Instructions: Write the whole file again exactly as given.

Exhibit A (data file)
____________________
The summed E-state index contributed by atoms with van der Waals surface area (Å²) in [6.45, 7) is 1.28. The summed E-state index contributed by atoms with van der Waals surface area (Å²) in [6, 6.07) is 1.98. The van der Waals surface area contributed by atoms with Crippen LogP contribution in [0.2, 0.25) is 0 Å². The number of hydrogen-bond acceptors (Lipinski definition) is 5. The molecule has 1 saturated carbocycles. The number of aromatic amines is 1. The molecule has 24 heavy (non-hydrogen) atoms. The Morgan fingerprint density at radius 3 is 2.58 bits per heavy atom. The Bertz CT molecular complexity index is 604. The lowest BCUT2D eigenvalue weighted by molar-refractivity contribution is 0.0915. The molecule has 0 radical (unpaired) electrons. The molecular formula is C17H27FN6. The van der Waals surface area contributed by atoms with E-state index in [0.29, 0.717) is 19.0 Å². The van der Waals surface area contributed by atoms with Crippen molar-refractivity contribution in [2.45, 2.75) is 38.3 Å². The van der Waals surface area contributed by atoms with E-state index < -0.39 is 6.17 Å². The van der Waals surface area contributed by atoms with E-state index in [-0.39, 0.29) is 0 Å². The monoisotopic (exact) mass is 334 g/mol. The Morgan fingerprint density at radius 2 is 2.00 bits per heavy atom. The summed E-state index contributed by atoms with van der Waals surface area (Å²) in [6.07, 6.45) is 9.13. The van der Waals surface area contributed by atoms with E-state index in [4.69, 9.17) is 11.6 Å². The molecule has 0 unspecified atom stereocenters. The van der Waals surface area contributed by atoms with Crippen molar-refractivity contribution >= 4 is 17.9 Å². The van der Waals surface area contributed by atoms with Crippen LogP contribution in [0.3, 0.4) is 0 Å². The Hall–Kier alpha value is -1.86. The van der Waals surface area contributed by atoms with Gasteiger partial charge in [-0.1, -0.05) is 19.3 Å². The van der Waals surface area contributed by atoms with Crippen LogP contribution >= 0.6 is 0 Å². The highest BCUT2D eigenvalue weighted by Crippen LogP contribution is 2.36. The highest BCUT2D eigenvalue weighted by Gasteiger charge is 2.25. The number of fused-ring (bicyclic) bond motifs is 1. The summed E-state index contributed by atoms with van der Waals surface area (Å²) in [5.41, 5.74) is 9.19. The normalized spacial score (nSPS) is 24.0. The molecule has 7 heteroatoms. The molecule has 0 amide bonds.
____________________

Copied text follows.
The summed E-state index contributed by atoms with van der Waals surface area (Å²) in [6.45, 7) is 1.28. The summed E-state index contributed by atoms with van der Waals surface area (Å²) in [6, 6.07) is 1.98. The van der Waals surface area contributed by atoms with Crippen LogP contribution in [0.2, 0.25) is 0 Å². The number of hydrogen-bond acceptors (Lipinski definition) is 5. The molecule has 1 saturated carbocycles. The number of aromatic amines is 1. The molecule has 24 heavy (non-hydrogen) atoms. The Morgan fingerprint density at radius 3 is 2.58 bits per heavy atom. The Bertz CT molecular complexity index is 604. The lowest BCUT2D eigenvalue weighted by molar-refractivity contribution is 0.0915. The molecule has 0 radical (unpaired) electrons. The molecular formula is C17H27FN6. The van der Waals surface area contributed by atoms with E-state index in [0.29, 0.717) is 19.0 Å². The van der Waals surface area contributed by atoms with Crippen molar-refractivity contribution in [2.45, 2.75) is 38.3 Å². The van der Waals surface area contributed by atoms with E-state index < -0.39 is 6.17 Å². The van der Waals surface area contributed by atoms with E-state index in [-0.39, 0.29) is 0 Å². The monoisotopic (exact) mass is 334 g/mol. The Morgan fingerprint density at radius 2 is 2.00 bits per heavy atom. The summed E-state index contributed by atoms with van der Waals surface area (Å²) in [6.07, 6.45) is 9.13. The van der Waals surface area contributed by atoms with E-state index in [4.69, 9.17) is 11.6 Å². The molecule has 0 unspecified atom stereocenters. The van der Waals surface area contributed by atoms with Crippen molar-refractivity contribution >= 4 is 17.9 Å². The van der Waals surface area contributed by atoms with Crippen LogP contribution in [0.3, 0.4) is 0 Å². The Hall–Kier alpha value is -1.86. The van der Waals surface area contributed by atoms with Gasteiger partial charge in [-0.1, -0.05) is 19.3 Å². The van der Waals surface area contributed by atoms with Crippen LogP contribution >= 0.6 is 0 Å². The highest BCUT2D eigenvalue weighted by Crippen LogP contribution is 2.36. The highest BCUT2D eigenvalue weighted by Gasteiger charge is 2.25. The number of fused-ring (bicyclic) bond motifs is 1. The summed E-state index contributed by atoms with van der Waals surface area (Å²) in [5.41, 5.74) is 9.19. The normalized spacial score (nSPS) is 24.0. The molecule has 7 heteroatoms. The molecule has 0 amide bonds.